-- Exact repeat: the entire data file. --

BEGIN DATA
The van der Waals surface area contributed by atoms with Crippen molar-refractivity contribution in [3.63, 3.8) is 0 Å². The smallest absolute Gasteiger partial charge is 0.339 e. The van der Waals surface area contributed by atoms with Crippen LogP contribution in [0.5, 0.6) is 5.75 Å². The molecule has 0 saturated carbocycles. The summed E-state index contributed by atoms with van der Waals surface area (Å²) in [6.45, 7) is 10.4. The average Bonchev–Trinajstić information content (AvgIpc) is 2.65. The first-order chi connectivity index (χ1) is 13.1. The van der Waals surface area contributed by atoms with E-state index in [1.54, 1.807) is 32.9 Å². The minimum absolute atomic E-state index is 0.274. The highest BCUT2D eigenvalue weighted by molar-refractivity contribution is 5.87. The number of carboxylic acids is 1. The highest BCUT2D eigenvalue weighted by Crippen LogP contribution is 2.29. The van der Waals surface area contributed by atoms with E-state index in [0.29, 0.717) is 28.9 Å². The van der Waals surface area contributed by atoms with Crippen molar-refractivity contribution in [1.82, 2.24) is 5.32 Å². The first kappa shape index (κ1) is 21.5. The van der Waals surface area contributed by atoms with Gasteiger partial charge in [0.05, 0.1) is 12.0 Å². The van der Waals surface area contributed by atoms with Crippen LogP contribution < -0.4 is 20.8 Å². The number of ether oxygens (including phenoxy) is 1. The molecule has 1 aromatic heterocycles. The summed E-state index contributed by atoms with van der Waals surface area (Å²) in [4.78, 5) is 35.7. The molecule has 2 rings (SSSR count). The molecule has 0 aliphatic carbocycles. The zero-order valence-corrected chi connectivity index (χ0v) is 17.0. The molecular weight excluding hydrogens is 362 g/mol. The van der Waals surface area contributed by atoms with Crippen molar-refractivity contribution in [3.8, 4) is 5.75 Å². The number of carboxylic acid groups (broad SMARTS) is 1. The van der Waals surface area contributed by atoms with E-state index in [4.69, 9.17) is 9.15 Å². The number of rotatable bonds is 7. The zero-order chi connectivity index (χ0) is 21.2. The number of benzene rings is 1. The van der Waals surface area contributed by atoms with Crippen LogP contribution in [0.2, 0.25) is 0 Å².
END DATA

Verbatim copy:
The van der Waals surface area contributed by atoms with Crippen molar-refractivity contribution in [3.63, 3.8) is 0 Å². The smallest absolute Gasteiger partial charge is 0.339 e. The van der Waals surface area contributed by atoms with Crippen LogP contribution in [0.5, 0.6) is 5.75 Å². The molecule has 0 saturated carbocycles. The summed E-state index contributed by atoms with van der Waals surface area (Å²) in [6.45, 7) is 10.4. The average Bonchev–Trinajstić information content (AvgIpc) is 2.65. The first-order chi connectivity index (χ1) is 13.1. The van der Waals surface area contributed by atoms with E-state index in [1.54, 1.807) is 32.9 Å². The minimum absolute atomic E-state index is 0.274. The highest BCUT2D eigenvalue weighted by molar-refractivity contribution is 5.87. The number of carboxylic acids is 1. The highest BCUT2D eigenvalue weighted by Crippen LogP contribution is 2.29. The van der Waals surface area contributed by atoms with E-state index in [0.29, 0.717) is 28.9 Å². The van der Waals surface area contributed by atoms with Crippen molar-refractivity contribution in [1.82, 2.24) is 5.32 Å². The first kappa shape index (κ1) is 21.5. The van der Waals surface area contributed by atoms with Gasteiger partial charge in [0.05, 0.1) is 12.0 Å². The van der Waals surface area contributed by atoms with Crippen LogP contribution < -0.4 is 20.8 Å². The number of ether oxygens (including phenoxy) is 1. The molecule has 1 aromatic heterocycles. The summed E-state index contributed by atoms with van der Waals surface area (Å²) in [4.78, 5) is 35.7. The molecule has 2 rings (SSSR count). The molecule has 0 aliphatic carbocycles. The zero-order valence-corrected chi connectivity index (χ0v) is 17.0. The molecular weight excluding hydrogens is 362 g/mol. The van der Waals surface area contributed by atoms with Crippen molar-refractivity contribution in [3.8, 4) is 5.75 Å². The number of carboxylic acid groups (broad SMARTS) is 1. The van der Waals surface area contributed by atoms with E-state index in [4.69, 9.17) is 9.15 Å². The number of rotatable bonds is 7. The zero-order chi connectivity index (χ0) is 21.2. The number of benzene rings is 1. The van der Waals surface area contributed by atoms with Crippen LogP contribution in [0.2, 0.25) is 0 Å².